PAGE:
He and other Marines in his detail were on that carrier waiting to service the returning aircraft so they could fly back to support ground troops again.
Nobles reviewed the book “Korea Reborn, A Grateful Nation” that honored the veterans for 60 years of growth.
As he looked at the various photographs, Nobles pointed to a lone tank saying the armored vehicles made up the artillery early in the war.
The tanks were parked in such a manner their guns were elevated so they could serve as artillery until the real weapons arrived.
Nobles, who was part of the June 10 Oklahoma Honor Flight, said his job was to clear the debris from the air cowlings in front of the plane.
The debris had been picked up by the low-flying aircraft as they supported American ground troops.
“The troops loved the support,” he said. “It took a lot of work to get the aircraft serviced and some of the bullet holes repaired in the fuselage. Some journalists on the ship placed bets on how much debris the Corsairs might have in the cowlings when they returned.”
Nobles rotated back to stateside duty to get other aircraft ready to be shipped to Korea.
He narrowly escaped death when the engine failed in the aircraft in which he was a passenger.
The pilot was able to glide the aircraft down and landed it in the sea. The crash was seen and they guided a rescue crew to the site.
Howard Hermann, sitting in front of the Korean War Memorial, vividly remembered his service in that country.
Hermann, from Claremore, recalled being in foxholes as American troops prepared for another invasion from the north.
It was 1956 and Hermann, a member of the Oklahoma Honor Flight 20, was part of the “cleanup detail” somewhere between Pork Chop Hill and the Freedom and Liberty Bridges near the DMZ — demilitarized zone.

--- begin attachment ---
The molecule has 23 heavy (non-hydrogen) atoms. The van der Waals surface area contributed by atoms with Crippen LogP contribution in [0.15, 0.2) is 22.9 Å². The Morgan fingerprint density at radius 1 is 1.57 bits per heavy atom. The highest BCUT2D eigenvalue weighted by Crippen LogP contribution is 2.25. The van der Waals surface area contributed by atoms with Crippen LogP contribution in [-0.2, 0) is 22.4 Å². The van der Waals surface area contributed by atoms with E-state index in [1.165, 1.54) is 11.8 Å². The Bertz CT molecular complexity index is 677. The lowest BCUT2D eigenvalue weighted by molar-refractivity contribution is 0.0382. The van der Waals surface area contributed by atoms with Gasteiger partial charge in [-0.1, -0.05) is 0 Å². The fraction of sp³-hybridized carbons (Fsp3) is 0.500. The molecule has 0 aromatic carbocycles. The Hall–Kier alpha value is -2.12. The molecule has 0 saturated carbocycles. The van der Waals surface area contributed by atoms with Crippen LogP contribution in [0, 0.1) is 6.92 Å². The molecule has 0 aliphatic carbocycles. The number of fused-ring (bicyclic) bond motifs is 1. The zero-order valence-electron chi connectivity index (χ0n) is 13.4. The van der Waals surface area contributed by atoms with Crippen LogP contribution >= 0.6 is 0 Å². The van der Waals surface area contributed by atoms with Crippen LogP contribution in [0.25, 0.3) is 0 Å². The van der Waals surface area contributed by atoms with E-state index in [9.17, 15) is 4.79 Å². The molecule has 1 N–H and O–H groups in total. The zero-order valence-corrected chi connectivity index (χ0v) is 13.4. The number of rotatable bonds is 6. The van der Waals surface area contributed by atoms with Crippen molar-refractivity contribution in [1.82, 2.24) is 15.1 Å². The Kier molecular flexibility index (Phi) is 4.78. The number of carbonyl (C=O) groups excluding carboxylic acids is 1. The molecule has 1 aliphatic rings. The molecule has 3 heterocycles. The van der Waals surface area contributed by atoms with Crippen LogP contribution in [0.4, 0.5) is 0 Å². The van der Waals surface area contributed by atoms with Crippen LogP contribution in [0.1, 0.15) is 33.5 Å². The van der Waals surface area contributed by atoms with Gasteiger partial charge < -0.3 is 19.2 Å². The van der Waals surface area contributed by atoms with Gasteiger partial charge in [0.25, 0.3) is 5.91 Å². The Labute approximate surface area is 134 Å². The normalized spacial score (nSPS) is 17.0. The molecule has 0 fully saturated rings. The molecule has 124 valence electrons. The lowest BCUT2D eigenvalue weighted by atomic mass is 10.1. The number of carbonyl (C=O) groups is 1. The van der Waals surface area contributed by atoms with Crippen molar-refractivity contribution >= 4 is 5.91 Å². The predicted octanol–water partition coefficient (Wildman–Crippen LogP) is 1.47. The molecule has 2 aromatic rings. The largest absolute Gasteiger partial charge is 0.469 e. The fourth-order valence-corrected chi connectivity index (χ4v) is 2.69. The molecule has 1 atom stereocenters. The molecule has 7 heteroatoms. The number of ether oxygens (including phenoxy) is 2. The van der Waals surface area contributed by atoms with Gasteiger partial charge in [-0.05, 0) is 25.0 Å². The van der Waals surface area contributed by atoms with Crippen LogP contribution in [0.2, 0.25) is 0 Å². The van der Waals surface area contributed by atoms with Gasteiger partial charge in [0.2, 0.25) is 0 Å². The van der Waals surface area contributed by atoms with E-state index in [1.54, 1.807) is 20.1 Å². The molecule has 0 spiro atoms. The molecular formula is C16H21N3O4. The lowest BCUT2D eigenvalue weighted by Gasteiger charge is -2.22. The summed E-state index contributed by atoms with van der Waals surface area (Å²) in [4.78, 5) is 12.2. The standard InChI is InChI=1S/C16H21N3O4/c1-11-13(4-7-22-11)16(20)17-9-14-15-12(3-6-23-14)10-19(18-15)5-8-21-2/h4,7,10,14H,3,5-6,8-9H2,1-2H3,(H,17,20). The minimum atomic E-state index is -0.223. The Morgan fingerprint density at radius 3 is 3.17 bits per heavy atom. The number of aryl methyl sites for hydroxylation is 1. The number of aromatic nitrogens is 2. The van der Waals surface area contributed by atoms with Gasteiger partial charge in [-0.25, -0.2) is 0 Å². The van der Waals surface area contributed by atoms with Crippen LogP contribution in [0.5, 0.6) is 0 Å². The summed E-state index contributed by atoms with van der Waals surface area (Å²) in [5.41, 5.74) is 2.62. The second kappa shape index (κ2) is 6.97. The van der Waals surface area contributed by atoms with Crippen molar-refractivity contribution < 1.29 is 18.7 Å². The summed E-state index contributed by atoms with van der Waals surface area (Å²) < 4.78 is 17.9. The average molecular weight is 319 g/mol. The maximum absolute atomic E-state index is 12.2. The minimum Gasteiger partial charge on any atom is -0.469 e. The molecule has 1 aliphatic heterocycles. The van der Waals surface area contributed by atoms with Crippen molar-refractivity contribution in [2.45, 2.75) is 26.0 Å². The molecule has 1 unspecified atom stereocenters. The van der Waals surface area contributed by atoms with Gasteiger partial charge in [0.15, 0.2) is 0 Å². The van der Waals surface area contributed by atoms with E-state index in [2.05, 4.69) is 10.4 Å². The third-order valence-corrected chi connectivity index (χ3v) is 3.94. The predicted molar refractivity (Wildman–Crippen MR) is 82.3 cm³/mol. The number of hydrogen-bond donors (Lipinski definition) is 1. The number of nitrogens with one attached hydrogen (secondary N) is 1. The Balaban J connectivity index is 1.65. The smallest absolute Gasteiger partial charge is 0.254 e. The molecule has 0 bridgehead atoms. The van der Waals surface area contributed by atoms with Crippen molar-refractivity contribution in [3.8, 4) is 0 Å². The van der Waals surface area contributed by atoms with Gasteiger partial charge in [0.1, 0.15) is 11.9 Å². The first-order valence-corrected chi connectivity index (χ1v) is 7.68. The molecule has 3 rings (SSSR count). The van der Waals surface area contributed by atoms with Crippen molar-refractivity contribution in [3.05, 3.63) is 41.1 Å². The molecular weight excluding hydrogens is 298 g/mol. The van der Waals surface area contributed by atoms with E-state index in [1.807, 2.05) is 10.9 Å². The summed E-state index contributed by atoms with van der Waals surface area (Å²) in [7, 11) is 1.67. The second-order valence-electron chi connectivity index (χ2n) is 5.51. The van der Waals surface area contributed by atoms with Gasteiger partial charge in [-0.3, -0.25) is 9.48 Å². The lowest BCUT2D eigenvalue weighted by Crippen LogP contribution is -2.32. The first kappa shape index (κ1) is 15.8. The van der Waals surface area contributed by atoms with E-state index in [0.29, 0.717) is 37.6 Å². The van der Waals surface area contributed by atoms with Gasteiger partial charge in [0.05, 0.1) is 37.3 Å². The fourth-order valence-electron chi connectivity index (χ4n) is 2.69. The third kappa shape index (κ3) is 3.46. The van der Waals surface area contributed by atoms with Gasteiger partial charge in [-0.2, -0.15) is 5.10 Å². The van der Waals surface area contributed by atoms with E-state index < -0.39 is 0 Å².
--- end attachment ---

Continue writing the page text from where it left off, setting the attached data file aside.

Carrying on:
The North Koreans and Chinese forces had blown up ammunition dumps in the area during the fighting and it was the detail’s job to clear the debris that had been left behind.
Unknown to the Americans, the North Korean and Chinese forces decided to stage practice maneuvers near the border.
Those actions kept the infantry unit on constant alert.
Even though Hermann was not involved in combat, the memories of what he saw as he helped clean up are burned in his memory.
One soldier assigned to the unit and been in the fighting told about the viciousness of the combat, he said.
Get out, quick!
Joe Busby and his team saw an angry Army colonel flagging his team down when they were on Leyte in the Pacific during World War II.
They were told they were behind enemy lines and to get out of the area.
Busby, from Depew, and his son Randy, Colorado Springs, Colo. who was visiting his father, were among the veterans and guardians on the Oklahoma Honor Flight 20 on June 10.
“We were in the Philippines and New Guinea,” he said. “We also had been sent to Australia and New Zealand.”
The elder Busby was a member of the U.S. Army’s 643 Ordinance Company that was responsible for setting up supply dumps to provide needed material for the troops on the front lines.
The company stayed together most of the war, but they were split when the Leyte and Mindora invasions were planned.